In addition to that, WHO and UNICEF contributed many procedural plans; it funded a couple of primary health care line up that was experimental, whereas some of the other agencies were involved in program development, accomplishment, and assessment.

Also UNICEF was involved in the Expanded Program on Immunization operations, in collaboration with the WHO.

Likewise, FINIDA funded the national TB control program for at least six regions in Somalia, but quite certain change on the disease burden has been observed at that time, owing to poor proper usage. So far, Somalia’s health care system status illustrates the bottom of the list among the developing countries. (CIA, Somalia—World Fact Book, 2005)

To be continued regarding the background of Somali health foundation and its international aid funding, there were multiple surveillances like, UNFPA (United Nations fund for population activities) ‘‘Somalia country paper’’ (2013) which was estimating the demographics and the social profile of Somalis, in order to plan the scheme of humanitarian services and operations; which was exceedingly vital for the sustainability of effective and accurate health care system.

Even though it was tough to find clear-cut reckon of the Somali population, nevertheless, at present, the population estimates quoted by these organizations range from seven to twelve million, with unsophisticated birth and death rates of 46 and 18 per 1,000 populations, respectively and an annual growth rate of 2.8% with a dependency ratio of 101%.

The total fertility rate is 7.3 babies per woman of reproductive age, underlining the significance of obstetric services and the risk of maternal deaths. The life expectancy at birth is 46 years for males and 49 years for females.

High mortality rates in the early stages of life are responsible for this poor life expectancy at birth. The infant and under-5 mortality rate estimates in 2000 were 130 per 1,000 live births and 224 per 1,000 live births.

Consequently, the long-drawn-out civil wars and disasters which have outraged the Somali population has aggravated these rates substantially and the overall crude mortality rates exceeded those recorded in neighboring Ethiopia and Sudan during the famine in 1984–85, seeing that in Centers for Disease Control ‘‘Population-Based Mortality Assessment’’ in Baidoa and Afgoye regions in South Somalia in 1992.

Beyond that, adequate resources, and the establishment of essential infrastructure is limited, concentrated in safe areas, chiefly in towns. There are currently 196 Mother Child Health (MCHs) clinics, 74 hospitals with 3,405 beds, 26 TB centers, 14 Out-patient departments (OPDs), and dispensaries, and 520 health posts, 13 mobile units, and 43 Malaria Microscopy centers.

These hospitals locate only in urban centers and regional capitals. In rural district restricted services are available, and medical facilities are not accessible.

Diagnostic facilities that are necessary to patient care are limited. In 2005, 114 clinical laboratories existed in the state.

From 2005 up to 2018, number of clinical laboratories, hospitals and diagnostic facilities has gotten worse, due to lack of investment and permanent maintenance.

Statistics on X-ray machines are not available, but each hospital was equipped with at least one, moreover those in TB hospitals. Some machines at region hospitals are not functional at the moment.

Consequently, sum X-ray machines in the country must number less than 74, although a few of those that had been out of order may have been replaced. WHO (Draft), “Health Facilities Overview, Somalia” (2005)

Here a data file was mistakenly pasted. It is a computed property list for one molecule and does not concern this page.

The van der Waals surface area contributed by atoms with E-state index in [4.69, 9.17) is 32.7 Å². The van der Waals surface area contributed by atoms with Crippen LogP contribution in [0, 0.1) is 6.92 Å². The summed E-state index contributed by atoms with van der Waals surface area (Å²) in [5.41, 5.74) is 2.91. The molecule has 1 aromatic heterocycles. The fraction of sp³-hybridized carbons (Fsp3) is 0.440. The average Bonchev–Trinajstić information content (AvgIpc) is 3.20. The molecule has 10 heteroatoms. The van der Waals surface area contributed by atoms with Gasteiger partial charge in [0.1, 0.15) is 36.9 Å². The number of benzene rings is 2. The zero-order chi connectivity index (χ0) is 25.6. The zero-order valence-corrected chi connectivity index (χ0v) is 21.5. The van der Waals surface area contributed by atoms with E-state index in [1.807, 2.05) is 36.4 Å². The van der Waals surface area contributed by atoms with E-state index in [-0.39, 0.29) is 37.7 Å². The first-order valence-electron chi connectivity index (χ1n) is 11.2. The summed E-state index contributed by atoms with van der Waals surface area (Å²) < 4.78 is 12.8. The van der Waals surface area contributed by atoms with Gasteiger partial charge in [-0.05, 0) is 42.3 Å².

After the facilities, the disorders that were widespread early in the 1960s, after independence, have remained prevalent till today, health indicators advocated that there has been no improvement in the health of the population over the past three years.

Indeed, indicators show a slight increase in levels of infant and under-five mortality and pockets of chronic malnutrition persist in southern Somalia.

Several studies showed that Maternal Mortality Rate (MMR) is exceptionally as high as 1600/100 000. A baseline KABP survey on Reproductive Health and Family Planning in Somaliland was carried out by WHO Somalia in October 1999. The main findings include:

  • Neonatal mortality rate (NMR), Infant mortality rate (IMR) and Child

Mortality rates (CMR), which are estimated to be 28,113 and 328 respectively

  • Fertility rate of around 7.9
  • 18% of married underage (<18) girls
  • Female Gentile Mutilation Prevalence of 99%


But at this time the gifted hands of Dr. Edna Adam and her remarkable midwifery profession were due to the dramatic decrease of the Maternal Mortality Ratio.

She initiated the construction of Edna Adam Hospital in Hargeisa, Somaliland to train midwives, though the midwifery profession was one among those professions that has suffered the biggest attrition in terms of number.

Following that a momentary look about the list of the major health problems which are prevalent in Somalia:

  • Sexually transmitted diseases including HIV/AIDS: The HIV/AIDS epidemic is a critical tackling in health care and development in Sub-Saharan Africa, where two-thirds of the world’s HIV/AIDS victims live (although they represent only 10% of the world’s population).

The HIV/AIDS prevalence in Somalia is around 1%. The prevalence of other sexually transmitted disease was as high as 30%. (Gillian Duffy, 199)

However there are factors that could propel the epidemic of the disease which mainly are; first, the cost of medical and social services for people living with HIV/AIDS is beyond the budget of the ministries of health in the majority of Sub- Saharan Africa;

Secondly, lack of knowledge and public awareness and devoid of using condemns for protected sex has exacerbated the disease.

HIV infected individuals inside Somalis usually faces intimidating Islamic Wahhabism and offensive cultural radicalism which may cause them phobia, irrational fear and drug discontinuation.